Poetry Devices

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Poetry Devices by Mind Map: Poetry Devices

1. Word Play

1.1. 39. Understatement – Achieves its effect through stating less than what is necessary. Example "I'm a little tried" after running a marathon.

1.2. 38. Tone – The narrator’s attitude towards the subject of the poem. Example Worried or Scared

1.3. 37. Syntax – the way words are put together to form a phrase. Example I need to rest before we go to the movies

1.4. 36. Symbol – Something that represents something else. Example Dove represents peace

1.5. 35. Repetition – Deliberately repeated words, sounds or phrases. Example Let it Snow by Sammy Cahn

1.6. 34. Paradox – A large oxymoron. Example Some of the biggest failures I ever had were successes

1.7. 33. Oxymoron – Placing single word opposites beside each other for a dramatic effect. Example Hot ice

1.8. 32. Mood – The emotion of the poem. The atmosphere. Example Calm, Cheerful, Cranky

1.9. 31. Literal Language – Literal meaning of the poem. Example the toast jumped put of the the toaster

1.10. 30. Imagery – Poets create pictures in the readers mind. Example Where the ocean kissed the southern shore

1.11. 29. Hyperbole – A deliberate exaggeration to make a point. Example Im so hungry I could eat a horse

1.12. 28. Figurative Language – Imaginative language that that makes a poem rich. Example the sky misses the sun at night

1.13. 27. Denotation – literal meaning of a word. Example Robert Frost’s “Mending Wall

1.14. 26. Connotation – Unspoken, unwritten series of associations made with particular word. Example Slim, Skinny, Slender, Thin

1.15. 25. Cliché – Phrase, line or expression that has been over used. Example A waste of time

1.16. 24. Apostrophe – A rhetorical figure in which the speaker addresses a dead or absent person. Example the nurseru ryhme The Star

1.17. 23. Allusion – A reference in one piece of literature to something from another piece of literature. Example Don’t act like a Romeo in front of her

2. Verse Forms

2.1. 45. Verse – A paragraph of writing in a poem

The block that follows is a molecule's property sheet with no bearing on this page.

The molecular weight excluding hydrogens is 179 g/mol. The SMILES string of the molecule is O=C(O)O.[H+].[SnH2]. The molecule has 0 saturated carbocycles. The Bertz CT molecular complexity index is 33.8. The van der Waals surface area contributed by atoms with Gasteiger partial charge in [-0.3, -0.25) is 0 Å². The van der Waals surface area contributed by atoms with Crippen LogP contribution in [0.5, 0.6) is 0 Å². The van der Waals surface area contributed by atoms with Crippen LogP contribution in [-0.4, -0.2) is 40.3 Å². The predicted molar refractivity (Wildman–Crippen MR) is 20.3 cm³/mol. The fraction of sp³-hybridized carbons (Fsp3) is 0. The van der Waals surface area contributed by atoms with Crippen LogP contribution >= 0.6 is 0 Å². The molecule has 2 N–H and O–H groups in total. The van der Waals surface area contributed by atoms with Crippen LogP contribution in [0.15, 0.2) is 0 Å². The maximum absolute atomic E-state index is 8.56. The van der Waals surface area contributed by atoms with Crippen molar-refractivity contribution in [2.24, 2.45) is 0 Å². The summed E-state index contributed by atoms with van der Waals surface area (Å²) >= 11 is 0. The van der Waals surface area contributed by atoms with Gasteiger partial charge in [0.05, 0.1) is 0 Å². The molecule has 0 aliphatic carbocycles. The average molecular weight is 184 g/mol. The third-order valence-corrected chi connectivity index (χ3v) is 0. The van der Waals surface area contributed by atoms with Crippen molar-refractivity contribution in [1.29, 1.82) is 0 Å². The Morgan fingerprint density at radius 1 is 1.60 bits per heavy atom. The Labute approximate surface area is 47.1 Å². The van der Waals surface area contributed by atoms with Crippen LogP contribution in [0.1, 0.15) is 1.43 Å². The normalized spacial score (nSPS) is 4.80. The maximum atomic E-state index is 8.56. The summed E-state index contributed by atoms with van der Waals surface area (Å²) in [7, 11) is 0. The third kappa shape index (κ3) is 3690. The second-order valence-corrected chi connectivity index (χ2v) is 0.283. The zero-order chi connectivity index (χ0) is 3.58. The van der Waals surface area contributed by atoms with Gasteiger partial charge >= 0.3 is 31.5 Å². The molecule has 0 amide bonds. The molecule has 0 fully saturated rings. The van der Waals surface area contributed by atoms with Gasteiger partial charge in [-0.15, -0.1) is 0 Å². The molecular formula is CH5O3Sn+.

2.2. 44. Stanza – Another word for verse

2.3. 43. Sestet – Six lines of poetry that have a rhyme scheme. Example When I Have Fears that I May Cease to Be by John Keats

2.4. 42. Quatrain – Four lines of poetry that have a rhyme scheme. Example Stopping by Woods On a Snowy Evening by Robert Frost

2.5. 41. Octave – Eight lines of poetry that have a rhyme scheme. Example Annabel Lee by Edgar Allan Poe

2.6. 40. Couplet – Two lines of poetry that rhyme. Example Twinkle twinkle little star, how I wonder what you are

3. Rhythm & Rhyme

3.1. 50. Rhyme Scheme – The pattern of rhyme in a poem, indicated with letter of the alphabet. Example Neither Out Far nor in Deep by Robert Frost

3.2. 49. Rhythm – A pattern of sounds in a poem. Example Lepanto by G.K. Chesterton

3.3. 48. Rhyme – When sounds match at the end of lines of poetry. Example Humpty Dumpty

3.4. 47. Iambic Pentameter – An iamb is two symbols

3.5. 46. Blank Verse – Unrhymed iambic pentameter. Example Mending Walls by Robert Frost

4. Type of Poems

4.1. 11. Sonnet – A fourteen line lyric written in iambic pentameter . Example Rest well by Leon Enriquez

4.2. 10. Ode – Very serious form of lyric. Example Ode to a Grecian Urn - John Keats

4.3. 9. Narrative – A poem that tells a story, may or may not rhyme. Example Flicker o hope bu Torytocaa Camacho

4.4. 8. Lyric – A short poem of intense feeling or emotion. Example I feh a furneral in my brain by Emily Dickinson

4.5. 7. Free Verse – Morden poetry that has no regular pattern of rhythm, rhyme or line length. Example Fog by Carl Sandburg

4.6. 6. Epigram – Very short witty poems that make a pithy pronouncement about something. Example Hero and Leander by John Donne

4.7. 5. Epitaph – Poems that are written about the dead usually short and found on tombstones. Example Robert Frost’s Epitaph

4.8. 4. Epic – Very long narrative poems that tell a story. Example The Iliad

4.9. 3. Elegy – Particular type of lyric that is written to mourn the passing of something or someone. ExampleO Captain! My Captain! by Walt Whitman

4.10. 2. Concrete – Poetry that heavily relies on visuals or phonetic to get across the mean. Example Silence by Eugen Gomringer

4.11. 1. Ballad – A long poem that tells a story, usually a folk’s tale or legend, in rhyme. Example Bridal Ballad - Poem by Edgar Allan Poe

5. Sounds

5.1. 17. Onomatopoeia – Words that sound like what they mean. Example buzz, boom, pow

5.2. 16. Euphony – Sounds that are very pleasant to the ear. Example Season of mists and mellow fruitfulness

5.3. 15. Consonance – Repeating consonant sounds in the middle of words. Example Sent and went

5.4. 14. Cacophony – Sounds that are unpleasant and harsh to the ear. Example I detest war because cause of war is always trivial

5.5. 13. Assonance – Repeating vowel sounds in the middle of  a word. Example Men sell the wedding bells

5.6. 12. Alliteration – Repeated consonant sounds at the beginning of a series of words. Example I sell sea shells by the sea shore

6. Comparisons

6.1. 22. Synecdoche – occurs when the significant part is used for the whole. Example nited States won a gold medal

6.2. 21. Simile – A comparison between to dissimilar items using like or as. Example as playful as a kitten

6.3. 20. Personification – A comparison between a non-human item and a human. Example Lightning danced across the sky.

6.4. 19. Metonymy – A type of metaphor in which a reference point is substituted for the thing to which. Example Crown - in place of a royal person

6.5. 18. Metaphor – A direct comparison between to dissimilar items. The snow is a white blanket